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Malema: A case so infamous it has its own website

In a press statement released on Tuesday morning, Brian Kahn Inc said that over the past few days it had received hundreds of text, emails and telephone queries from journalists, and that it was simply not possible to respond to each of these in a meaningful way.

"It would be unrealistic to disregard the media in what may well be a lengthy process in which the media, quite legitimately, has an intense interest. As a result thereof, and in an effort to balance competing demands and interests, this firm will set up a dedicated website in which we will, as and when we consider it appropriate, publish reports for the benefit of the media [primarily] and anyone else who wishes to access the website."

The law firm will also set up a dedicated email address for media enquiries concerning the case.

Embracing the internet
Malema, who has in the past shown disdain for the media in general and the internet in particular, has in recent months taken steps to reclaim his online reputation.

In 2010, Malema threatened to shut down Twitter but earlier this month, he reclaimed his Twitter handle, @Julius_S_Malema, and began posting to the social media platform. As of September 25, Malema had 225 122 followers.

The move appears to be an attempt by Malema to have a say in how he is represented in the media.

Sam Beckbessinger, strategic planner at e-marketing company Quirk, told the M&G reclaiming his Twitter account gives Malema the opportunity to talk back.

"It makes the conversation two way. It gives him his own voice," she said.

Beckbessinger pointed out that even when Malema was not talking on his own behalf online, there were people talking for him. "Some of it wasn't satirical," she pointed out.

"There have been so many people speaking online on his behalf for so long, it says something about the fact that people want him to have a voice," she added. 

In the first post on the website,, the site is described as a place to "get my responses to lies published by the media and journalists who want to sell papers and score points" and "a platform for us to engage in discussions and for the public to see into me". 

"No spin doctoring or reprimands from some outgoing goatee bearded SG [secretary general],"he says.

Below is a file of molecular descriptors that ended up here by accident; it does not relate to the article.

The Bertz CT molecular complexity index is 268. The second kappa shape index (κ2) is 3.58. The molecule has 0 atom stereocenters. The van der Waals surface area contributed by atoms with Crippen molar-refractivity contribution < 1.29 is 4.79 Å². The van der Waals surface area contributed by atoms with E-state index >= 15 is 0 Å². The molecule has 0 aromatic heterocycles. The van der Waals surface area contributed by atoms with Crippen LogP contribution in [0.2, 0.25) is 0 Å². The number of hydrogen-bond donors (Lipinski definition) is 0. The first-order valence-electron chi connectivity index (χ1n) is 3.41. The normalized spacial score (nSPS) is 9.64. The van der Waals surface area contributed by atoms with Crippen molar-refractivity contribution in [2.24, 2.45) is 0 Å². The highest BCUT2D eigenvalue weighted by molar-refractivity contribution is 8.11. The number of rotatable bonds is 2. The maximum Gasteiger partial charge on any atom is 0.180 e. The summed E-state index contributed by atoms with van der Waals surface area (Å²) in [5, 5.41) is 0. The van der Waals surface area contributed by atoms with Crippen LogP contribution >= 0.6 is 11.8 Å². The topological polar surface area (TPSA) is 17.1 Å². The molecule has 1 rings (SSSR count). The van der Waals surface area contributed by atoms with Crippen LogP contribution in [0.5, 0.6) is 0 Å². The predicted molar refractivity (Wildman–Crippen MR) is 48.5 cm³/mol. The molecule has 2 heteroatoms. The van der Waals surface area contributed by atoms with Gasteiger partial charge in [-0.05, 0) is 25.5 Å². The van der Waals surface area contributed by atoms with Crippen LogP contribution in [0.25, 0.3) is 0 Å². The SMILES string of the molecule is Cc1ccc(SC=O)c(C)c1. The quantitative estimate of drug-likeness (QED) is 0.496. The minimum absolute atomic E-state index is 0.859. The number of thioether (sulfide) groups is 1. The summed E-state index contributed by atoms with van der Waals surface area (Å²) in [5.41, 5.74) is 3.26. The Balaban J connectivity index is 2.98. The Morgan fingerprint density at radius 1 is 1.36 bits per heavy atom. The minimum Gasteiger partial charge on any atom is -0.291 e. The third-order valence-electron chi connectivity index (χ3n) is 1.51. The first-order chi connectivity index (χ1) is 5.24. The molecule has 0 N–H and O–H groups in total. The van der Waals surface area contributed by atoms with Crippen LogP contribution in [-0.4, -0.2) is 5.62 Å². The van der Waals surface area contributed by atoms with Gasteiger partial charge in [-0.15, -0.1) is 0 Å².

The site has been active since February this year but its authenticity has not been confirmed.

Charges unclear
Malema was charged on Friday September 21 and Hawks investigating officer Colonel William Mahlangu requested that he present himself in Polokwane.

Malema's lawyer Nicqui Galaktiou said he would voluntarily appear in court on Wednesday.

"By arrangement with the NPA [National Prosecuting Authority] Mr Malema will appear in the Polokwane Regional Court on Wednesday," Galaktiou said.

Galaktiou could not confirm reports that the charges involved corruption in government tenders, saying she had not seen the charge sheet or a detailed arrest warrant.

Malema has used the ongoing mining strikes, which have led to dozens of deaths, to attack his enemies within the ANC.

Further compounding Malema's woes, he is also the subject of a separate tax probe and the South African Revenue Service (Sars) said on Tuesday that it had been granted an order to recover back taxes Malema allegedly owes.

The authority said Malema owed at least R16-million, Sars spokesperson Marika Muller said.

Malema's court appearance was not related to tax evasion, she added.

The youth league condemned the "use of state resources to settle political scores" against Malema.

"The fact that even some ministers intimated knowledge of the charges points to political interference in the administration of justice and it must be condemned," the league said.

Tender connections
Four men linked with Malema were to appear in court later on Tuesday.

Hawks spokesperson McIntosh Polela confirmed that an investigation against the men and their three companies was launched in August last year but would not confirm their identities or links ahead of the court appearance.

He said the charges were of fraud, money-laundering and corruption, in connection with government tenders in Polokwane, the capital of Malema's home province Limpopo, in the north of the country.

Both supporters and detractors are expected to protest outside the court when he makes his appearance. The Friends of the Youth League have also stated they will hold a vigil for Malema in Polokwane on Tuesday night.

Meanwhile, the City Press reported that four people, including Malema's business partner Lesiba Gwangwa, handed themselves over to police. The four are expected to appear in the Polokwane Magistrates' Court.

Gwangwa is the chief executive of On-Point Engineering, the company believed to be at the centre of contested R52-million tender from the Limpopo roads and transport department.

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Faranaaz Parker
Faranaaz Parker is a reporter for the Mail & Guardian. She writes on everything from pop science to public health, and believes South Africa needs carbon taxes and more raging feminists. When she isn't instagramming pictures of her toddler or obsessively checking her Twitter, she plays third-person shooters on Xbox Live.

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